Meeting Abstract

57.1  Thursday, Jan. 6  Benthic Walking in the African Lungfish (Protopterus annectens) KING, Heather M*; SHUBIN, Neil H; COATES, Michael I; HALE , Melina E; Univ of Chicago; Univ of Chicago; Univ of Chicago; Univ of Chicago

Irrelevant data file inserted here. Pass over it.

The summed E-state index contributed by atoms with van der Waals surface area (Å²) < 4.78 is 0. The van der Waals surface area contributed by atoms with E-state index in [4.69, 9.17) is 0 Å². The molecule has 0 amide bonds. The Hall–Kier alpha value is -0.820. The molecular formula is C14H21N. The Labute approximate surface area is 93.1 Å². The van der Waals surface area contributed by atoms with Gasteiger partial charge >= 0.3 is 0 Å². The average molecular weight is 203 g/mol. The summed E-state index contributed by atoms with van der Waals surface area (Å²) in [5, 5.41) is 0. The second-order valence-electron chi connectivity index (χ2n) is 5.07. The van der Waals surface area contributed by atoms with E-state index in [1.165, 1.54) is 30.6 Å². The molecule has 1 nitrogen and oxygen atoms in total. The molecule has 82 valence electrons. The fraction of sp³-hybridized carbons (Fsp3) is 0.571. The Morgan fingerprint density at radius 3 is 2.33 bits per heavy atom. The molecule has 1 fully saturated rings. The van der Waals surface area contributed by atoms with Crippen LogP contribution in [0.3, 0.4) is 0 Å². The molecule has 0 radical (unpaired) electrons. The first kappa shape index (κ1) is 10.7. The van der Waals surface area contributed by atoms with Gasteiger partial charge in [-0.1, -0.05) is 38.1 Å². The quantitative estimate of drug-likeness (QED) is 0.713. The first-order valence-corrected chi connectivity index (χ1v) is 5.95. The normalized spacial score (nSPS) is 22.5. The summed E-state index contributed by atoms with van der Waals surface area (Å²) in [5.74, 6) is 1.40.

Central questions in tetrapod evolution are how the transitions from water to land and fins to limbs occurred. Previous studies have looked to salamanders, fossil trackways, and fossil limb anatomy for evidence to inform these questions, but the lungfish (Protopterus annectens) is a living, benthic, non-tetrapod sarcopteryigian. We can look to P. annectens for important behavioral data that may inform these questions. Here we present the first quantified description of benthic, limbed locomotion in P. annectens. We found that unlike previous descriptions, P. annectens uses only the pelvic appendages, rather than all four limbs, in contact with the substrate during walking. Since P. annectens does not have anatomical feet, we were interested in how the pelvic fins interact with the substrate. We found that the pelvic fins form regions of support or ‘pivot points.’ These pivot points change in anatomical location along the limb from step to step. In addition, we found that the fish is able to raise its body clear of the substrate during pelvic fin locomotion. We hypothesize that the anterior lungs play a role in generating lift and may be an important feature to consider when studying early tetrapods. P. annectens can also rotate its pelvic fins dorsally and rostrally relative to the articulation with the pelvis, which is similar to the movements seen in sprawl-limbed tetrapods, but unlike the movements we would expect to see in fish. Here, we give an example of a system designed for underwater locomotion that may have been common in lunged sarcopterygians and aquatic early tetrapods, and may be useful for further investigation of the evolution of tetrapod locomotion. This material is based upon work supported by the National Science Foundation under IGERT Grant No. DGE-0903637